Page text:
Bill O’Reilly came back from vacation just as President Obama began his– and the inevitable criticism over going on vacation followed. But O’Reilly didn’t mind it; in fact, he argued that getting the President away from the stock market could only help. His panel, however– economist Ben Stein and businessman Wayne Rogers— differed strongly, the former arguing the President was a positive influence on the economy, and the latter denying the President had much influence at all.
O’Reilly prompted the panel asking whether everything he said in the “Talking Points Memo” (mostly, that the President letting the market settle itself without him giving a speech for a few days would be good) was true. “Absolutely not,” piped up Stein, instead offering, “almost every part of it is wrong.” Stein countered that he believed the President to be a positive influence on the economy, agreeing only with O’Reilly’s approval of the vacation, as “he works very hard and deserves a vacation.” Rogers didn’t come to O’Reilly defense, either, but for different reasons: the President, he argued, “is a neutral force– I don’t think he’s much of a force at all.” Rogers’ argument was that any president, not just President Obama, would have trouble influencing the economy, because “the ability to make law is in the Congress’s, not the president’s, hands.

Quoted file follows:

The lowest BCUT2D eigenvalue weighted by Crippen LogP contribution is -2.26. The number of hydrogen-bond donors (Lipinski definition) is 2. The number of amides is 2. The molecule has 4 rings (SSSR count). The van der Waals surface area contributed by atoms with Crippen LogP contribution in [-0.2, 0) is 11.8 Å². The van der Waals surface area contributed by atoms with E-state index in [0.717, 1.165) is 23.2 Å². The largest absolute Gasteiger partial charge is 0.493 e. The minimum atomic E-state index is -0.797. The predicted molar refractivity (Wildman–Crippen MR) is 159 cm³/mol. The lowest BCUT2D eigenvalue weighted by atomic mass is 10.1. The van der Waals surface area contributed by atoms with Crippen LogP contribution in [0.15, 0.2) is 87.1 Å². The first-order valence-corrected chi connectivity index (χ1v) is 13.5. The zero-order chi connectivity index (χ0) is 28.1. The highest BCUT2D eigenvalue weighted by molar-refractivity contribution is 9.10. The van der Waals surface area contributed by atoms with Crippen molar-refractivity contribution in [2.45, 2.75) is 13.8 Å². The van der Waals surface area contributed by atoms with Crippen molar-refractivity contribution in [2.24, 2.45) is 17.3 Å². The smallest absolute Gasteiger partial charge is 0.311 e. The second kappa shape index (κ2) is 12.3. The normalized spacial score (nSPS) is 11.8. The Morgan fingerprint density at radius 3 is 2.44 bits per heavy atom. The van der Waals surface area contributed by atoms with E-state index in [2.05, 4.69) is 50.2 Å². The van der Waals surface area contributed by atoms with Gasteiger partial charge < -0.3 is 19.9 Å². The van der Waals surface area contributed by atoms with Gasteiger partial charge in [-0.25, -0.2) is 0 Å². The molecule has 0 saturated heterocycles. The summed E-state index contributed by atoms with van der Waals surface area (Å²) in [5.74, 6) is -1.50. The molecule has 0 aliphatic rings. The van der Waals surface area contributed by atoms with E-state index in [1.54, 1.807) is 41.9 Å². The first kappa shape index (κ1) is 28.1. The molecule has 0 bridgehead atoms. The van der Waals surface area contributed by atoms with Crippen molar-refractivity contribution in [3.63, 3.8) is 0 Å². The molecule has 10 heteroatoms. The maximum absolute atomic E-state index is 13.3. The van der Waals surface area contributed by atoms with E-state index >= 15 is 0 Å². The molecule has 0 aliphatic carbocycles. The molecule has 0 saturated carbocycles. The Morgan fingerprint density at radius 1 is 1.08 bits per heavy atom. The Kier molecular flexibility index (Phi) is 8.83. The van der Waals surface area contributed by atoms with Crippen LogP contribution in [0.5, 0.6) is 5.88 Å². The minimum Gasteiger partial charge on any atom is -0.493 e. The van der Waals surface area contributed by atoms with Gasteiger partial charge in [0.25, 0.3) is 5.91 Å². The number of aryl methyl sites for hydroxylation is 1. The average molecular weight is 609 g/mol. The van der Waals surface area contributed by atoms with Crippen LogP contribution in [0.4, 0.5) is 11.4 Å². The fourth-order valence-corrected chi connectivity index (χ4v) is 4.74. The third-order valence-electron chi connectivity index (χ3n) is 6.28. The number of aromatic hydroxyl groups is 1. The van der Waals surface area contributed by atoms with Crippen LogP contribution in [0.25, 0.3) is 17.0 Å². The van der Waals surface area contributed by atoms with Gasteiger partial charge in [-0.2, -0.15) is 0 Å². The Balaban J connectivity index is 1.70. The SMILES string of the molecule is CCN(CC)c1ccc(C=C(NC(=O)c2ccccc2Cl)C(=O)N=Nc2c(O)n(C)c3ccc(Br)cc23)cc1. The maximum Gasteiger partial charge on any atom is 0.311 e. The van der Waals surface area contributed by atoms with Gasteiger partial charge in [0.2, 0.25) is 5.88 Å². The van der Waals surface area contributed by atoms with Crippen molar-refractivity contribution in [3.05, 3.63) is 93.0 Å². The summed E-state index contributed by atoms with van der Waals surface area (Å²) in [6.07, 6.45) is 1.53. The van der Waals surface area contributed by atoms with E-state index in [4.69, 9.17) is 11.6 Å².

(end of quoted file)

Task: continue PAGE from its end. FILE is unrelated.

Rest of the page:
O’Reilly then argued against both of them, making the observation that “every time he goes on television and talks about the economy– the stock market drops 200 to 300 points every time he shows up.” He could barely finish the sentence amid protests from both Stein and Rogers that “that has nothing to do with it,” until O’Reilly shifted gears to the national debt and, subsequently, the taxation issue.
O’Reilly and Stein then sparred for some time on whether taxing millionaires was useful to reduce the deficit, with Stein even arguing that a wealth tax independent of the income tax would be a good solution. He further contended that “there’s no correlation between tax rates on millionaires and the growth of the economy” or between raising taxes and revenue. O’Reilly dismissed these arguments at face value, challenging Stein to explain how there wasn’t a relationship between business owners not having enough money to create more jobs and them having to pay more of that money in taxes.
The segment via Fox News below:
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